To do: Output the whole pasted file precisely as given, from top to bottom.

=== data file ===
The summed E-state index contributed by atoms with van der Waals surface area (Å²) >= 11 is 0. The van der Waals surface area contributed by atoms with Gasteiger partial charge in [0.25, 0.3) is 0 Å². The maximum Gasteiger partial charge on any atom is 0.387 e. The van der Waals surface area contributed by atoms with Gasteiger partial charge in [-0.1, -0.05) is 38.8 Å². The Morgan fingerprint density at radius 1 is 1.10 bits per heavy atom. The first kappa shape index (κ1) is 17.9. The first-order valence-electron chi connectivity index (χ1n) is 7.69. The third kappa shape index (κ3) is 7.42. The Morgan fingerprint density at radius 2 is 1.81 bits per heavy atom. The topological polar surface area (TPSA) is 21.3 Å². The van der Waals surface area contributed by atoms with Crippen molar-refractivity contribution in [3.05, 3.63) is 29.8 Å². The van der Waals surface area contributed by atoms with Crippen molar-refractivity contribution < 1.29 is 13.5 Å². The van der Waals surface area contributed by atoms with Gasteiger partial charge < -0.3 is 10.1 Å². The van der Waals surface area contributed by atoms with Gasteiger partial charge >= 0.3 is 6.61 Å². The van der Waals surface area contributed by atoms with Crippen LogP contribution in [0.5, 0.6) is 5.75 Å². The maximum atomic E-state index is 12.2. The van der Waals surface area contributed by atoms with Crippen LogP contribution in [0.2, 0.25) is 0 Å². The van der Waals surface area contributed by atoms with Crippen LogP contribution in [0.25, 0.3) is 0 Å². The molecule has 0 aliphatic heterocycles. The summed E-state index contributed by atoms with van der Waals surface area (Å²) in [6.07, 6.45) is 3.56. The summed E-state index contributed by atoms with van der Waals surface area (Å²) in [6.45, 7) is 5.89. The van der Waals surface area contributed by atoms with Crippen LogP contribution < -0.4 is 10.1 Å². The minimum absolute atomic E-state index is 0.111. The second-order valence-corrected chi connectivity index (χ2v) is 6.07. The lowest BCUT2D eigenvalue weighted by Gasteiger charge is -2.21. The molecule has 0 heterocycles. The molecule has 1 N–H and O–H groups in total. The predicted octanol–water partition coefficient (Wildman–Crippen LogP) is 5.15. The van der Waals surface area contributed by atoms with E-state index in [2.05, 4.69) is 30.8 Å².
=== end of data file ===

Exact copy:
The summed E-state index contributed by atoms with van der Waals surface area (Å²) >= 11 is 0. The van der Waals surface area contributed by atoms with Gasteiger partial charge in [0.25, 0.3) is 0 Å². The maximum Gasteiger partial charge on any atom is 0.387 e. The van der Waals surface area contributed by atoms with Gasteiger partial charge in [-0.1, -0.05) is 38.8 Å². The Morgan fingerprint density at radius 1 is 1.10 bits per heavy atom. The first kappa shape index (κ1) is 17.9. The first-order valence-electron chi connectivity index (χ1n) is 7.69. The third kappa shape index (κ3) is 7.42. The Morgan fingerprint density at radius 2 is 1.81 bits per heavy atom. The topological polar surface area (TPSA) is 21.3 Å². The van der Waals surface area contributed by atoms with Crippen molar-refractivity contribution in [3.05, 3.63) is 29.8 Å². The van der Waals surface area contributed by atoms with Crippen molar-refractivity contribution < 1.29 is 13.5 Å². The van der Waals surface area contributed by atoms with Gasteiger partial charge < -0.3 is 10.1 Å². The van der Waals surface area contributed by atoms with Gasteiger partial charge >= 0.3 is 6.61 Å². The van der Waals surface area contributed by atoms with Crippen LogP contribution in [0.5, 0.6) is 5.75 Å². The maximum atomic E-state index is 12.2. The van der Waals surface area contributed by atoms with Crippen LogP contribution in [0.2, 0.25) is 0 Å². The van der Waals surface area contributed by atoms with Crippen LogP contribution in [0.25, 0.3) is 0 Å². The molecule has 0 aliphatic heterocycles. The summed E-state index contributed by atoms with van der Waals surface area (Å²) in [6.07, 6.45) is 3.56. The summed E-state index contributed by atoms with van der Waals surface area (Å²) in [6.45, 7) is 5.89. The van der Waals surface area contributed by atoms with Crippen LogP contribution < -0.4 is 10.1 Å². The minimum absolute atomic E-state index is 0.111. The second-order valence-corrected chi connectivity index (χ2v) is 6.07. The lowest BCUT2D eigenvalue weighted by Gasteiger charge is -2.21. The molecule has 0 heterocycles. The molecule has 1 N–H and O–H groups in total. The predicted octanol–water partition coefficient (Wildman–Crippen LogP) is 5.15. The van der Waals surface area contributed by atoms with E-state index in [2.05, 4.69) is 30.8 Å².